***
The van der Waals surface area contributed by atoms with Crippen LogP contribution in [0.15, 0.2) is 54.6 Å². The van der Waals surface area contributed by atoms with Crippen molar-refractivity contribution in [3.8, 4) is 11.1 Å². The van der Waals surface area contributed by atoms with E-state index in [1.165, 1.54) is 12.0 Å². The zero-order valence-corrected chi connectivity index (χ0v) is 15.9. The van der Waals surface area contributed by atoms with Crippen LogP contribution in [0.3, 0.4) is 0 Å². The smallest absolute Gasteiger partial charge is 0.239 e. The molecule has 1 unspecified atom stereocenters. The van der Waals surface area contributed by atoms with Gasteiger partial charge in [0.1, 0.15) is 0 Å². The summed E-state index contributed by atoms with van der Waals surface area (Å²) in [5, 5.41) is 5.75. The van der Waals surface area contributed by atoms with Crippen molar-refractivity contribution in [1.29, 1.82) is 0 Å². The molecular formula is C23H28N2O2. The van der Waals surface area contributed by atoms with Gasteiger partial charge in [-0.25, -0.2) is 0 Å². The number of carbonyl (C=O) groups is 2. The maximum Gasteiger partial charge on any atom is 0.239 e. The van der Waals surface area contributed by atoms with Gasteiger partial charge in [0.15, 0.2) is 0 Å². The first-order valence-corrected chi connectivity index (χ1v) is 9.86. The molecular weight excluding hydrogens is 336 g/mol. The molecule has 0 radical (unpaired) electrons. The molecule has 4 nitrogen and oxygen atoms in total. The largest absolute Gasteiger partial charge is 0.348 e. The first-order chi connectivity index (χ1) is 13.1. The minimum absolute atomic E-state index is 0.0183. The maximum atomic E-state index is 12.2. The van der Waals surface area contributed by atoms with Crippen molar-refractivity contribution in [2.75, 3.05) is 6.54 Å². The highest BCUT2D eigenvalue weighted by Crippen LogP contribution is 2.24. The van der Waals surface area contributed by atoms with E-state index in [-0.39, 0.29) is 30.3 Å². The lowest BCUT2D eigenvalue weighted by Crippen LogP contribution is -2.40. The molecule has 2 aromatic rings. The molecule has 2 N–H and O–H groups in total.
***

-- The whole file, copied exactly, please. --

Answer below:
The van der Waals surface area contributed by atoms with Crippen LogP contribution in [0.15, 0.2) is 54.6 Å². The van der Waals surface area contributed by atoms with Crippen molar-refractivity contribution in [3.8, 4) is 11.1 Å². The van der Waals surface area contributed by atoms with E-state index in [1.165, 1.54) is 12.0 Å². The zero-order valence-corrected chi connectivity index (χ0v) is 15.9. The van der Waals surface area contributed by atoms with Crippen LogP contribution in [0.3, 0.4) is 0 Å². The smallest absolute Gasteiger partial charge is 0.239 e. The molecule has 1 unspecified atom stereocenters. The van der Waals surface area contributed by atoms with Gasteiger partial charge in [0.1, 0.15) is 0 Å². The summed E-state index contributed by atoms with van der Waals surface area (Å²) in [5, 5.41) is 5.75. The van der Waals surface area contributed by atoms with Crippen molar-refractivity contribution in [1.29, 1.82) is 0 Å². The molecular formula is C23H28N2O2. The van der Waals surface area contributed by atoms with Gasteiger partial charge in [-0.25, -0.2) is 0 Å². The number of carbonyl (C=O) groups is 2. The maximum Gasteiger partial charge on any atom is 0.239 e. The van der Waals surface area contributed by atoms with Gasteiger partial charge in [0.15, 0.2) is 0 Å². The first-order valence-corrected chi connectivity index (χ1v) is 9.86. The molecular weight excluding hydrogens is 336 g/mol. The molecule has 0 radical (unpaired) electrons. The molecule has 4 nitrogen and oxygen atoms in total. The largest absolute Gasteiger partial charge is 0.348 e. The first-order chi connectivity index (χ1) is 13.1. The minimum absolute atomic E-state index is 0.0183. The maximum atomic E-state index is 12.2. The van der Waals surface area contributed by atoms with Crippen molar-refractivity contribution in [2.75, 3.05) is 6.54 Å². The highest BCUT2D eigenvalue weighted by Crippen LogP contribution is 2.24. The van der Waals surface area contributed by atoms with E-state index in [-0.39, 0.29) is 30.3 Å². The lowest BCUT2D eigenvalue weighted by Crippen LogP contribution is -2.40. The molecule has 2 aromatic rings. The molecule has 2 N–H and O–H groups in total.